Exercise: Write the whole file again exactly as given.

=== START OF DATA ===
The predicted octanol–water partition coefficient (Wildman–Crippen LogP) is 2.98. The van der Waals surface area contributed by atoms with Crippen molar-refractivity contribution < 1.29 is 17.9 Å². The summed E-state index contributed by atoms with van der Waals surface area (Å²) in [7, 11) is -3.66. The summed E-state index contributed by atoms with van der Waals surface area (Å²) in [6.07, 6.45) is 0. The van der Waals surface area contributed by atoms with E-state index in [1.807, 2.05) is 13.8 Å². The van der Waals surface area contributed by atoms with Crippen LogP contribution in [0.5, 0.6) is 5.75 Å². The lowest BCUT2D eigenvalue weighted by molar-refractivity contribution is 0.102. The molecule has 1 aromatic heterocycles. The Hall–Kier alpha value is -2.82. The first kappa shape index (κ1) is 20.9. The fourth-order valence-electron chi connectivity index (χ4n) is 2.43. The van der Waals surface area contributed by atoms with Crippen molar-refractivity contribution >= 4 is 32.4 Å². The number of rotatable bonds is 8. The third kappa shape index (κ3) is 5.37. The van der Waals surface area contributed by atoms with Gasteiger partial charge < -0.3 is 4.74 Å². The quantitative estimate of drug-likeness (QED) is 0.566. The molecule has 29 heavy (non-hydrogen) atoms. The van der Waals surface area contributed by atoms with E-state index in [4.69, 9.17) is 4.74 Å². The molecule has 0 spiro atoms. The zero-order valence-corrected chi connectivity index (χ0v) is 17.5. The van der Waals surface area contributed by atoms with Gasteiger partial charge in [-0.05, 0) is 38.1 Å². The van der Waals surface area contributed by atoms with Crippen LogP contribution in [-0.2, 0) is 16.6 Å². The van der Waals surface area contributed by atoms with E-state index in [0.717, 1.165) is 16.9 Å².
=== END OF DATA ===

The predicted octanol–water partition coefficient (Wildman–Crippen LogP) is 2.98. The van der Waals surface area contributed by atoms with Crippen molar-refractivity contribution < 1.29 is 17.9 Å². The summed E-state index contributed by atoms with van der Waals surface area (Å²) in [7, 11) is -3.66. The summed E-state index contributed by atoms with van der Waals surface area (Å²) in [6.07, 6.45) is 0. The van der Waals surface area contributed by atoms with E-state index in [1.807, 2.05) is 13.8 Å². The van der Waals surface area contributed by atoms with Crippen LogP contribution in [0.5, 0.6) is 5.75 Å². The lowest BCUT2D eigenvalue weighted by molar-refractivity contribution is 0.102. The molecule has 1 aromatic heterocycles. The Hall–Kier alpha value is -2.82. The first kappa shape index (κ1) is 20.9. The fourth-order valence-electron chi connectivity index (χ4n) is 2.43. The van der Waals surface area contributed by atoms with Crippen molar-refractivity contribution >= 4 is 32.4 Å². The number of rotatable bonds is 8. The third kappa shape index (κ3) is 5.37. The van der Waals surface area contributed by atoms with Gasteiger partial charge < -0.3 is 4.74 Å². The quantitative estimate of drug-likeness (QED) is 0.566. The molecule has 29 heavy (non-hydrogen) atoms. The van der Waals surface area contributed by atoms with E-state index in [4.69, 9.17) is 4.74 Å². The molecule has 0 spiro atoms. The zero-order valence-corrected chi connectivity index (χ0v) is 17.5. The van der Waals surface area contributed by atoms with Gasteiger partial charge in [-0.05, 0) is 38.1 Å². The van der Waals surface area contributed by atoms with Crippen LogP contribution in [-0.2, 0) is 16.6 Å². The van der Waals surface area contributed by atoms with E-state index in [0.717, 1.165) is 16.9 Å².